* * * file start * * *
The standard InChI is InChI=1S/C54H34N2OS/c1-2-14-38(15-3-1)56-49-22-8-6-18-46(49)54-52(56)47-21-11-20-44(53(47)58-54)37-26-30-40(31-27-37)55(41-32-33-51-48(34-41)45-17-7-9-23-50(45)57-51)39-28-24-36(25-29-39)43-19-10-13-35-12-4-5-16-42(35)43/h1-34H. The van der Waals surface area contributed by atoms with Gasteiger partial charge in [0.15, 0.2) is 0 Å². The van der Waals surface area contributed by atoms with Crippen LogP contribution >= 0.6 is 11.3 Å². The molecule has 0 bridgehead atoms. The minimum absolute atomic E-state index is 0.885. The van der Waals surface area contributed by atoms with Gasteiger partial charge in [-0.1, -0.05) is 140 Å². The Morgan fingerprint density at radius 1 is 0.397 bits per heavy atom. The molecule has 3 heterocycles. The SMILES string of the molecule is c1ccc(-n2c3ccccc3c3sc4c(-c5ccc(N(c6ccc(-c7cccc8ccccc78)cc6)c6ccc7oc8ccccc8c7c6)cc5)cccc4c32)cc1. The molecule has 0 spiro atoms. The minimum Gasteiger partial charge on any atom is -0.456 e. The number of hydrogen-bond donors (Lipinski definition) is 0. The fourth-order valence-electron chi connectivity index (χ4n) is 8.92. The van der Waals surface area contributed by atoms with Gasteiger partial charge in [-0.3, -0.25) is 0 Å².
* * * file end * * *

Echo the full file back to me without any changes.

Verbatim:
The standard InChI is InChI=1S/C54H34N2OS/c1-2-14-38(15-3-1)56-49-22-8-6-18-46(49)54-52(56)47-21-11-20-44(53(47)58-54)37-26-30-40(31-27-37)55(41-32-33-51-48(34-41)45-17-7-9-23-50(45)57-51)39-28-24-36(25-29-39)43-19-10-13-35-12-4-5-16-42(35)43/h1-34H. The van der Waals surface area contributed by atoms with Gasteiger partial charge in [0.15, 0.2) is 0 Å². The van der Waals surface area contributed by atoms with Crippen LogP contribution >= 0.6 is 11.3 Å². The molecule has 0 bridgehead atoms. The minimum absolute atomic E-state index is 0.885. The van der Waals surface area contributed by atoms with Gasteiger partial charge in [-0.1, -0.05) is 140 Å². The Morgan fingerprint density at radius 1 is 0.397 bits per heavy atom. The molecule has 3 heterocycles. The SMILES string of the molecule is c1ccc(-n2c3ccccc3c3sc4c(-c5ccc(N(c6ccc(-c7cccc8ccccc78)cc6)c6ccc7oc8ccccc8c7c6)cc5)cccc4c32)cc1. The molecule has 0 spiro atoms. The minimum Gasteiger partial charge on any atom is -0.456 e. The number of hydrogen-bond donors (Lipinski definition) is 0. The fourth-order valence-electron chi connectivity index (χ4n) is 8.92. The van der Waals surface area contributed by atoms with Gasteiger partial charge in [-0.3, -0.25) is 0 Å².